Putting People into Park Design

February 20, 2020, Department, by Gina Mullins-Cohen

Gina Mullins Cohen Standing Pond 410

Public parks serve as the ultimate equalizer by welcoming people — regardless of culture, race, age, abilities or income level — to recreate, experience and learn. This is a belief that park professionals strive toward every day. To accomplish this, it is essential to include this principle from the first imagining of a park through its design, creation, implementation and subsequent management. Over and over, we see that the key to equitable and inclusionary practices is the involvement of diverse individuals and groups from the start, to consider their feedback and act upon their ideas. In this issue of Parks & Recreation magazine, we look at ways to engage various groups and partners throughout the park design process to ensure our equity values are realized.

Our cover story this month is Part 2 of an ongoing series on the Chouteau Greenway. While Part 1  focused on the project’s initial public relations strategy and public outreach efforts, the story in this issue by author Vitisia Paynich, titled “St. Louis: A Path Toward Equitable Design,” discusses how the greenway’s new Framework Plan acts as a blueprint for social equity and economic prosperity for residents all across the city of St. Louis, Missouri.

In the North Baton Rouge neighborhood of East Baton Rouge Parish, Louisiana, is Greenwood Park, home to the Baton Rouge Zoo, a culturally significant amenity that was at risk of being relocated. In the feature story, titled “Designing with Community in Mind,” contributors Anna Cawrse and Joshua Brooks describe how the Recreation and Park Commission for the Parish of East Baton Rouge and Sasaki, a design firm, are addressing and reversing a decades-long pattern of disinvestment in this community through the reimaging of Greenwood Park and the Baton Rouge Zoo.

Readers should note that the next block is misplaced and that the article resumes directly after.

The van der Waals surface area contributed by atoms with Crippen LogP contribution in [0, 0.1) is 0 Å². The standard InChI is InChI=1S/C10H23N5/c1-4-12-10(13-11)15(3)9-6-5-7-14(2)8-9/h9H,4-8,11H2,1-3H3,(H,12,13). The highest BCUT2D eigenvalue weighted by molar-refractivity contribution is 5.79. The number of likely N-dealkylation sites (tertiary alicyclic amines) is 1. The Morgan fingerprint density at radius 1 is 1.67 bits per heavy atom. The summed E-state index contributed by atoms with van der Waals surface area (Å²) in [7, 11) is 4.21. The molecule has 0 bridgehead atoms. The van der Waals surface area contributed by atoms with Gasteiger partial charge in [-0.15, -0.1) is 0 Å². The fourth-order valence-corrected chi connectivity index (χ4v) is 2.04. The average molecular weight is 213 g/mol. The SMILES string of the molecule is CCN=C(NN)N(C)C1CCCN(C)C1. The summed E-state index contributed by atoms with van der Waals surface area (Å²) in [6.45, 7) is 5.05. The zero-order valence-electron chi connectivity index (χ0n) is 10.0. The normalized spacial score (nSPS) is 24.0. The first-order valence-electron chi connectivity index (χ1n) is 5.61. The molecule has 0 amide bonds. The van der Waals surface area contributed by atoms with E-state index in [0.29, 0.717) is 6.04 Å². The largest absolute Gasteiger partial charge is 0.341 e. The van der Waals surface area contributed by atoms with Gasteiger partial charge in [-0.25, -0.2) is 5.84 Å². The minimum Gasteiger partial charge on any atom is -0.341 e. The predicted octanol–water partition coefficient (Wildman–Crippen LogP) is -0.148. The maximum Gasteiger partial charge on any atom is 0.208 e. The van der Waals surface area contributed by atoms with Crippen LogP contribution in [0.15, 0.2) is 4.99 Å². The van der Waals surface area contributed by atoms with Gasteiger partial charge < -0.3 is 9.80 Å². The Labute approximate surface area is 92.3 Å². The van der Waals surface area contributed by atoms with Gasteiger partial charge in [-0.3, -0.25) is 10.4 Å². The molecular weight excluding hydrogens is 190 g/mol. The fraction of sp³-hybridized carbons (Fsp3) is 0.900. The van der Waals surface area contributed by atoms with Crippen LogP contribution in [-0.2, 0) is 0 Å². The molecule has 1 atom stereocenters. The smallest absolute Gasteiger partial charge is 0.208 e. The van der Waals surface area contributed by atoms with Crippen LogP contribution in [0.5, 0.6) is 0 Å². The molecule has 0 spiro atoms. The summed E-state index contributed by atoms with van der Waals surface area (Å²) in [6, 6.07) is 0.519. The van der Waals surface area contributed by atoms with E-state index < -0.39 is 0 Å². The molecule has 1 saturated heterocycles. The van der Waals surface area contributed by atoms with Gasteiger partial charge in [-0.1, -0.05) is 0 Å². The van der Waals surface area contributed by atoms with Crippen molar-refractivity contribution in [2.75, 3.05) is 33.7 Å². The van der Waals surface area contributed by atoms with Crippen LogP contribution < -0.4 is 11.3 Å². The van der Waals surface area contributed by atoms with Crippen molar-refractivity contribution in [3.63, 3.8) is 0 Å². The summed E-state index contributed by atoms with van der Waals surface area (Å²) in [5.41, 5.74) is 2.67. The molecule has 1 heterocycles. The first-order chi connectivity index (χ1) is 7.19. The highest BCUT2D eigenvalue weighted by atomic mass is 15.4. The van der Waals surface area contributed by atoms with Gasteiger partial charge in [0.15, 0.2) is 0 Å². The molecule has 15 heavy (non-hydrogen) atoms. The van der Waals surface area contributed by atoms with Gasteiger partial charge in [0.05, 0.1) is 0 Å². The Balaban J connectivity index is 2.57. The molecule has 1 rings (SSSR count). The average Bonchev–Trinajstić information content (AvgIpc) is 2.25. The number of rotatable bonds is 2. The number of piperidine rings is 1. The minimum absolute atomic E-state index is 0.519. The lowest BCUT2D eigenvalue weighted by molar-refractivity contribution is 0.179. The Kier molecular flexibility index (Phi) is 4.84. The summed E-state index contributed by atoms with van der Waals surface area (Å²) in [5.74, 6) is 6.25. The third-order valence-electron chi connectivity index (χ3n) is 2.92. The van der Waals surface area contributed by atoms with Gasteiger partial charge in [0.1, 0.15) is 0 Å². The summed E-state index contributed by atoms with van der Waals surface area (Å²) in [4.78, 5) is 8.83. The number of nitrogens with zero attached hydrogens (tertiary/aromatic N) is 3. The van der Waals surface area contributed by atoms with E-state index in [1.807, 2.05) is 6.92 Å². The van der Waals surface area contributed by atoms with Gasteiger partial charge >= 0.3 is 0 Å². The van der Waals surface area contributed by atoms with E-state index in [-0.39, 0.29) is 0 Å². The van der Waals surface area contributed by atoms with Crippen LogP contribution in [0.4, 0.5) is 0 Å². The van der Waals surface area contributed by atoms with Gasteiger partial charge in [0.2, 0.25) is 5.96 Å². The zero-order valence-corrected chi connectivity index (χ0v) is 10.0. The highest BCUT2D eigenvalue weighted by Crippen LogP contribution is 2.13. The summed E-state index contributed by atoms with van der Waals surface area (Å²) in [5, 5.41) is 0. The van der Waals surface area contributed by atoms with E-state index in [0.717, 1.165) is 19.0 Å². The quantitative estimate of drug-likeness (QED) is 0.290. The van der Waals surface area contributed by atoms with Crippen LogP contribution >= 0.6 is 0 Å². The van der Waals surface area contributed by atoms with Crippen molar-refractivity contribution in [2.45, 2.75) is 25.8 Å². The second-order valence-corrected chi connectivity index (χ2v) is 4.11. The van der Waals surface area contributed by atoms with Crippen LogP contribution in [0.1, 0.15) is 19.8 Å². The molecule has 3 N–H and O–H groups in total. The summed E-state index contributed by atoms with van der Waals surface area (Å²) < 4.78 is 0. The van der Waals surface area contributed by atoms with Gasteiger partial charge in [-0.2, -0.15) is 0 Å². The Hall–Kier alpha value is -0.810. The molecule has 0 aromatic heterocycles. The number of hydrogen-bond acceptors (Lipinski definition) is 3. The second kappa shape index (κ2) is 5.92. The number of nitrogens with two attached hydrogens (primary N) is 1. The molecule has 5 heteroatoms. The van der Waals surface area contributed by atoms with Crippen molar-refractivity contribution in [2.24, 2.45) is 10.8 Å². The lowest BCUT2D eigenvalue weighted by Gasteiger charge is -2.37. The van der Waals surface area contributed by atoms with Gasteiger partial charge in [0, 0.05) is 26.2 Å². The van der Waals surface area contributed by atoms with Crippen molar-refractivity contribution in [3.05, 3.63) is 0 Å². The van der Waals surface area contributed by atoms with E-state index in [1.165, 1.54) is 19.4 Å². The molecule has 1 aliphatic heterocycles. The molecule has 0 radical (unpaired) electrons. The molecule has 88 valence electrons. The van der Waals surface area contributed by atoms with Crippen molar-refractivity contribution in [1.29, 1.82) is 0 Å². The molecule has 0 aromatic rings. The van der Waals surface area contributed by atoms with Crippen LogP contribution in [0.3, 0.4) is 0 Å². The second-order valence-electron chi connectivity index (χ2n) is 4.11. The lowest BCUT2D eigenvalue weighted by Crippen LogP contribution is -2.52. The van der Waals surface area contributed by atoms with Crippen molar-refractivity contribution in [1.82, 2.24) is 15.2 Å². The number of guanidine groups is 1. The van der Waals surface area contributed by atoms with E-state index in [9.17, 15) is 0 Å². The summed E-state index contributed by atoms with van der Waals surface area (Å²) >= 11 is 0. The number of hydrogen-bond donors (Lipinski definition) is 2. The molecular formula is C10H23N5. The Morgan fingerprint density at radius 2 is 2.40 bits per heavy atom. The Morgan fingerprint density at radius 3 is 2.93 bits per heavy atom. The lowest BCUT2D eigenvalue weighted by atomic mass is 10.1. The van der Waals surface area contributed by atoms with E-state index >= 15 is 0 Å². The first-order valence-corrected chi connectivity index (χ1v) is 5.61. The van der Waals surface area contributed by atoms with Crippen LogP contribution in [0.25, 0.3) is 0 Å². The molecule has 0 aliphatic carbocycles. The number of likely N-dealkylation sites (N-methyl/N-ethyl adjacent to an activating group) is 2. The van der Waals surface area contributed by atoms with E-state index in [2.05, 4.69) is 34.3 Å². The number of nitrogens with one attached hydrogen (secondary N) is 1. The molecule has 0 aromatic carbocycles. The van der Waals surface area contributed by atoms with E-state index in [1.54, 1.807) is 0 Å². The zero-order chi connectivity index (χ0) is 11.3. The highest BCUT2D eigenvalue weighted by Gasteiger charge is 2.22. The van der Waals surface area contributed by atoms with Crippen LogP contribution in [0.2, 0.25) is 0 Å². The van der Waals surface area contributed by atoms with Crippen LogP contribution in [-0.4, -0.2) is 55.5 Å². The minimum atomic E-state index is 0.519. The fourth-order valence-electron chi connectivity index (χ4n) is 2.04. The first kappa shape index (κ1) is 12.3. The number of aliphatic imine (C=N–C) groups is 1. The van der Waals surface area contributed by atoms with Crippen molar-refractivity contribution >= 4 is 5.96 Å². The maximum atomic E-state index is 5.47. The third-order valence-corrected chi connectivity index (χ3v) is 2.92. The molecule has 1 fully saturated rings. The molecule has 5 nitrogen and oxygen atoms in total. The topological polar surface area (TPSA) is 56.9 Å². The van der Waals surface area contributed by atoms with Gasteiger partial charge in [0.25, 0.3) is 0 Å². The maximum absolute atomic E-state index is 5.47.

Throughout the park design and maintenance process, many park agencies turn to public-private partnerships, conservancies and advocacy groups for funding assistance. However, there is another funding source to be tapped — one that, sometimes, is a challenge to navigate for park professionals. In the feature, titled “Making Corporate Partnerships Work,” author Maura Lout explains how park agencies can engage corporate-sector partners for financial, marketing and media support to increase corporate social investment and meet the strategic, long-term goals of both parties. If this subject piques your interest, be sure to read the upcoming August 2020 issue of Parks & Recreation magazine, which will feature an article from contributor Gordon Feller, founder of Meeting of the Minds, that expands on this topic.

I’d also like to note that we have retracted an article, titled “Building Water Confidence,” that was printed in the January 2020 issue, from the Parks & Recreation website and ezine version of the publication. Safety is always the primary concern for NRPA and for dedicated park professionals everywhere. The program featured was highly specialized, requiring strict supervision. Prudent feedback voiced by members alerted us to potential safety risks to the general public. We thank those who are diligent about promoting awareness of best safety practices.

Gina Mullins-Cohen is NRPA's Vice President of Communications and Chief Marketing Officer